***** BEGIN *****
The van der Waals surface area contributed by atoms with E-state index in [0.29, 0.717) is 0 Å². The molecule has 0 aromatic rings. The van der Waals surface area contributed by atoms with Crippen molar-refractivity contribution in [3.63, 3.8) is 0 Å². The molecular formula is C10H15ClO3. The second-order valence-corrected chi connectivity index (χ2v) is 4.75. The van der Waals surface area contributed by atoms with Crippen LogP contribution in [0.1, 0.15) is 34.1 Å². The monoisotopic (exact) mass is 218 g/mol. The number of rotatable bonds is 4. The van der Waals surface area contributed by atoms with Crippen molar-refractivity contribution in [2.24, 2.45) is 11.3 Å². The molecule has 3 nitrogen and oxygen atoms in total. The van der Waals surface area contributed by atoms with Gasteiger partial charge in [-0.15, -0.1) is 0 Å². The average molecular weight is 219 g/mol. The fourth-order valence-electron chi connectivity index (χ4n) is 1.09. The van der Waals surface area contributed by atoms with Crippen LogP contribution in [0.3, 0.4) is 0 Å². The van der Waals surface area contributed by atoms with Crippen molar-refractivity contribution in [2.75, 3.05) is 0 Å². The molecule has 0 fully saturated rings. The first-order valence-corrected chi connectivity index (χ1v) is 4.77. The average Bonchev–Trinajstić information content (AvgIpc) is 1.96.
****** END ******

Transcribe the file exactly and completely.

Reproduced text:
The van der Waals surface area contributed by atoms with E-state index in [0.29, 0.717) is 0 Å². The molecule has 0 aromatic rings. The van der Waals surface area contributed by atoms with Crippen molar-refractivity contribution in [3.63, 3.8) is 0 Å². The molecular formula is C10H15ClO3. The second-order valence-corrected chi connectivity index (χ2v) is 4.75. The van der Waals surface area contributed by atoms with Crippen LogP contribution in [0.1, 0.15) is 34.1 Å². The monoisotopic (exact) mass is 218 g/mol. The number of rotatable bonds is 4. The van der Waals surface area contributed by atoms with Crippen molar-refractivity contribution in [2.24, 2.45) is 11.3 Å². The molecule has 3 nitrogen and oxygen atoms in total. The van der Waals surface area contributed by atoms with Gasteiger partial charge in [-0.15, -0.1) is 0 Å². The average molecular weight is 219 g/mol. The fourth-order valence-electron chi connectivity index (χ4n) is 1.09. The van der Waals surface area contributed by atoms with Crippen LogP contribution in [0.3, 0.4) is 0 Å². The van der Waals surface area contributed by atoms with Crippen molar-refractivity contribution in [2.75, 3.05) is 0 Å². The molecule has 0 fully saturated rings. The first-order valence-corrected chi connectivity index (χ1v) is 4.77. The average Bonchev–Trinajstić information content (AvgIpc) is 1.96.